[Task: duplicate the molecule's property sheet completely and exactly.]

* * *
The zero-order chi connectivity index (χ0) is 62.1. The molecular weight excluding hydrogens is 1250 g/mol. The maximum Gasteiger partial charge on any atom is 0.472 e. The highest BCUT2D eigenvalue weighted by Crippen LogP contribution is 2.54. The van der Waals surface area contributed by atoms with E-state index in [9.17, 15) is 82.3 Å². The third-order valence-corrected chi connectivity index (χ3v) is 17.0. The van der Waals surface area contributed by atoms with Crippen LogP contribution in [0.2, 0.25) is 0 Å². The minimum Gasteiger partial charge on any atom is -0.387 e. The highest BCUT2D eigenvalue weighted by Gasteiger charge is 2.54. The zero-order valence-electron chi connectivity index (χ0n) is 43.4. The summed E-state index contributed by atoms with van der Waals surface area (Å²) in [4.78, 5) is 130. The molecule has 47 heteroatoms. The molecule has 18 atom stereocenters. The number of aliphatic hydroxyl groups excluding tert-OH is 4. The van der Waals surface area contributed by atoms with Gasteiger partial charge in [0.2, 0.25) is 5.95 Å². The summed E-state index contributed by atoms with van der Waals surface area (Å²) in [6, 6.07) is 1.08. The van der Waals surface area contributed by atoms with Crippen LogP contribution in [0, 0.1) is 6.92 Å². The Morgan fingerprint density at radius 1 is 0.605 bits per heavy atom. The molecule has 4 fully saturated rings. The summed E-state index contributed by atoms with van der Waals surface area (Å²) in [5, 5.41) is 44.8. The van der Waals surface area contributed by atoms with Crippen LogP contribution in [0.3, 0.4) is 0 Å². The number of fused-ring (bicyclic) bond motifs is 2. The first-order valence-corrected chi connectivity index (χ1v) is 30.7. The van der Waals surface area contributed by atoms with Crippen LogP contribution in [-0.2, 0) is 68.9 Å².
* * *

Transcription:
The zero-order chi connectivity index (χ0) is 62.1. The molecular weight excluding hydrogens is 1250 g/mol. The maximum Gasteiger partial charge on any atom is 0.472 e. The highest BCUT2D eigenvalue weighted by Crippen LogP contribution is 2.54. The van der Waals surface area contributed by atoms with E-state index in [9.17, 15) is 82.3 Å². The third-order valence-corrected chi connectivity index (χ3v) is 17.0. The van der Waals surface area contributed by atoms with Crippen LogP contribution in [0.2, 0.25) is 0 Å². The minimum Gasteiger partial charge on any atom is -0.387 e. The highest BCUT2D eigenvalue weighted by Gasteiger charge is 2.54. The zero-order valence-electron chi connectivity index (χ0n) is 43.4. The summed E-state index contributed by atoms with van der Waals surface area (Å²) in [4.78, 5) is 130. The molecule has 47 heteroatoms. The molecule has 18 atom stereocenters. The number of aliphatic hydroxyl groups excluding tert-OH is 4. The van der Waals surface area contributed by atoms with Gasteiger partial charge in [0.2, 0.25) is 5.95 Å². The summed E-state index contributed by atoms with van der Waals surface area (Å²) in [6, 6.07) is 1.08. The van der Waals surface area contributed by atoms with Crippen LogP contribution in [0, 0.1) is 6.92 Å². The Morgan fingerprint density at radius 1 is 0.605 bits per heavy atom. The molecule has 4 fully saturated rings. The summed E-state index contributed by atoms with van der Waals surface area (Å²) in [5, 5.41) is 44.8. The van der Waals surface area contributed by atoms with Crippen LogP contribution in [0.3, 0.4) is 0 Å². The number of fused-ring (bicyclic) bond motifs is 2. The first-order valence-corrected chi connectivity index (χ1v) is 30.7. The van der Waals surface area contributed by atoms with Crippen LogP contribution in [-0.2, 0) is 68.9 Å².